Day-to-day operations are dependent on infrastructure such as highways, public transportation, electric grids, healthcare, law enforcement and more.The operation of the United States relies heavily on infrastructure as it is the basic system and services that our country needs in order to function. There are three types of infrastructure: soft infrastructure, hard infrastructure, and critical infrastructure. Soft infrastructure encompasses the structure of healthcare, law enforcement, government and education. Hard Infrastructure pertains to roads, highways, bridges and other transportation. Critical infrastructure consists of shelter, energy, resources, communication and agriculture.
So, when the Michael O. Leavitt Center for Politics and Public Service held its weekly Pizza and Politics event on Wednesday Sept. 29, students poured in to learn about the societal and organizational structures of the U.S.
Executive Council Members for the Leavitt Center Ella Gambill and Julia Last explained the critical conditions of the U.S. infrastructure.
“Many infrastructure networks, such as the interstate system, were built in the 1950s and 60s,” Gambill said. “The population has almost doubled since then, and these original forms of infrastructure are outdated and can’t support the growing population.”
According to the American Society of Civil Engineers, the U.S. has an overall C- rating for its infrastructure. However, The federal government directly spent $63 billion and granted another $83 billion to states for infrastructure projects, so improvements are possible.”
Students agreed that the U.S. needs to prioritize maintaining the nation’s infrastructure. However, they voiced mixed opinions when Gambill asked, “Should the federal government take more responsibility in funding infrastructure?”
Benji Tuinei, an SUU freshman stated, “Yes, there is no other entity with the money and qualifications that can take care of our nation’s infrastructure.”
While those like SUU freshman Emily Shurtiff disagreed, “Responsibility should be shared with states.”
Last led the discussion into environmental problems. She explained that infrastructure projects that build roads, railways, dams and reservoirs can disrupt migration patterns, split apart ecosystems and divert water from river systems causing drought. In addition to this set of environmental problems, fracking in the U.S. creates a substantial amount of carbon dioxide emissions, water pollution and earthquakes.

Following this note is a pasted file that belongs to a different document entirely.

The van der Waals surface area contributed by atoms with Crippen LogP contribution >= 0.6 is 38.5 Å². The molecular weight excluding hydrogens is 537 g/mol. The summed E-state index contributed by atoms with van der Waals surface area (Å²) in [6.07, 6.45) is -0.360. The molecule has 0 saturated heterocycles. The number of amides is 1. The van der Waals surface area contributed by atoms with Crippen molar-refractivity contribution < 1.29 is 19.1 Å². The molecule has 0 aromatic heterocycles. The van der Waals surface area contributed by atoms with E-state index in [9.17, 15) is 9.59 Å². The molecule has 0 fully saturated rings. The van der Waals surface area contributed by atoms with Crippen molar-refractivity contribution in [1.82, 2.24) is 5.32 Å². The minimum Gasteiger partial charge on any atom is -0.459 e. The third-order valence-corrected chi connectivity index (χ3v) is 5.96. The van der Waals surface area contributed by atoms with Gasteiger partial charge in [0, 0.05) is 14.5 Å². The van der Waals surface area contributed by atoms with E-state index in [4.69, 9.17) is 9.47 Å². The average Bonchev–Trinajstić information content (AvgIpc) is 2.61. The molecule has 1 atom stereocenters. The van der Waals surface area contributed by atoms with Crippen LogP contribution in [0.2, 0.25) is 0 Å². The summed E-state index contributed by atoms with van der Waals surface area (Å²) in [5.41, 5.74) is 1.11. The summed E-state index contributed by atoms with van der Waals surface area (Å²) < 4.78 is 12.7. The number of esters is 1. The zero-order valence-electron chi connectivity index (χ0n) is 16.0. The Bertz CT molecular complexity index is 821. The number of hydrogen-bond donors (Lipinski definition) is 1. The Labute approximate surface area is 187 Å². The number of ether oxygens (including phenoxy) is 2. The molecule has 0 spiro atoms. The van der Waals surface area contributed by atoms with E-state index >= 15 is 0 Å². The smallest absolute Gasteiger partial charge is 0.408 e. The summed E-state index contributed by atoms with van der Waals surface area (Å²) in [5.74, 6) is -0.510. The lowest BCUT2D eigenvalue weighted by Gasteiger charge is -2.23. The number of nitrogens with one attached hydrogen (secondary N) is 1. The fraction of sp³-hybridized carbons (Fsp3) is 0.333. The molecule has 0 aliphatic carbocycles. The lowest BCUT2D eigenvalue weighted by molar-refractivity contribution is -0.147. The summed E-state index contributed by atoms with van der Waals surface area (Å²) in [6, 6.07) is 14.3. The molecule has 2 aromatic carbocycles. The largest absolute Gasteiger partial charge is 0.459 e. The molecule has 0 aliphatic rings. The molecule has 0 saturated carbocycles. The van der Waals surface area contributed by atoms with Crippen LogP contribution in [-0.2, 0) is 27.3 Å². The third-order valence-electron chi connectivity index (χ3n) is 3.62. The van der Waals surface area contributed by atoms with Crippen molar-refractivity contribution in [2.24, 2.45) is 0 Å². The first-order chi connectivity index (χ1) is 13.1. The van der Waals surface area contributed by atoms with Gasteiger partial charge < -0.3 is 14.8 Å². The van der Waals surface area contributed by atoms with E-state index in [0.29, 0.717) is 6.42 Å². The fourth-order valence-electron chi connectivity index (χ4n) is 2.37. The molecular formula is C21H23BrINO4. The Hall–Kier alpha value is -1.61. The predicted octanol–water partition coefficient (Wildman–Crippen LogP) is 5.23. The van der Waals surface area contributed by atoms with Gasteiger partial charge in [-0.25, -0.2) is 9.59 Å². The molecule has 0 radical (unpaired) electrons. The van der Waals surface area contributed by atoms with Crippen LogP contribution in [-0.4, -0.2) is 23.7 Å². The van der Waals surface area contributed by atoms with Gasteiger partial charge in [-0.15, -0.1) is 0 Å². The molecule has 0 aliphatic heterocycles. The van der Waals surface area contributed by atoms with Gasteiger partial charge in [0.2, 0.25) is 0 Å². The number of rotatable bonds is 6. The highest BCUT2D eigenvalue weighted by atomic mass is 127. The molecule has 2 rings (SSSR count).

Last asked, “Should more emphasis be put towards environmentally conscious infrastructure?”
“We should focus on that,” stated SUU sophomore Cody Bolton. “Different companies are planning to make entire fleets electric to cut back on CO2 emissions and if the government advocates for the environment, everyone will be on board.”
Gambill continued the discussion with an introduction to indigenous land and U.S. infrastructure projects.
In the U.S., Native American reservations are one of the most disadvantaged communities in terms of infrastructure. According to the National Congress of American Indians, 40% of on-reservation housing is considered substandard and 16% are not equipped with adequate indoor plumbing.
The Dakota Access Pipeline, a 1200 mile underground pipeline that transports crude oil, intrudes on the reserved land of the Standing Rock Sioux Tribe. The pipeline is in direct violation of article II of the Fort Laramie Treaty, a treaty that guarantees the tribe the right to the “undisturbed use and occupation” of their land.
Gambill thereupon asked, “Should the federal government play a role in deciding what can be built on Indigenous land?”
“Infrastructure in relation to Indigenous land has a lot of grey areas,” responded SUU freshman Achillen Diamond. “In terms of jurisdiction, treaties affect what the U.S. can and cannot do.”
Executive Council Member for the Leavitt Center Carson Brown also explained that indigenous lands are sovereign lands. He added that the federal government should be involved, but should not over power the Indigenous voices.
Gambill followed those remarks and asked the audience what the U.S. could do to improve reservation infrastructure.
“Whatever our government does should be in line with treaties that are already established,” stated Executive Council Member Tom Cloward, “because we have a long history of breaking treaties.”
Another member of the executive council, Jakob Gertler, added that Indigenous people have to be at the table and be a part of negotiations with the U.S.
In order to tackle the numerous problems regarding America’s infrastructure, Last spoke about the $500 billion infrastructure bill passed by the House of Representatives. The bill makes the largest federal investment in public transit, bridge maintenance, clean drinking water, clean energy and tackles other infrastructure issues.
“Is the bill sufficient?” Last asked, “What should be added or taken away?”
“The bill is a good start in rebuilding our infrastructure,” Tuinei said, “I don’t think it addresses all of the issues of infrastructure, but a bigger bill would need to be passed in order to do so.”
“I think it is important to note that the bill was passed in a bipartisan manner.” Cloward replied, “Even though it was proposed by democrats, republican senators like Mitt Romney agreed to pass the bill.”
The next Pizza and Politics event is Wednesday, Oct. 6 at noon. The topic being discussed will be “Immigration and Asylum Seekers” in room 112 of the Sharwan Smith Student Center.
Story by: Danielle Meuret
Photos by: Anja Hayes and Harold Mendoza on unsplash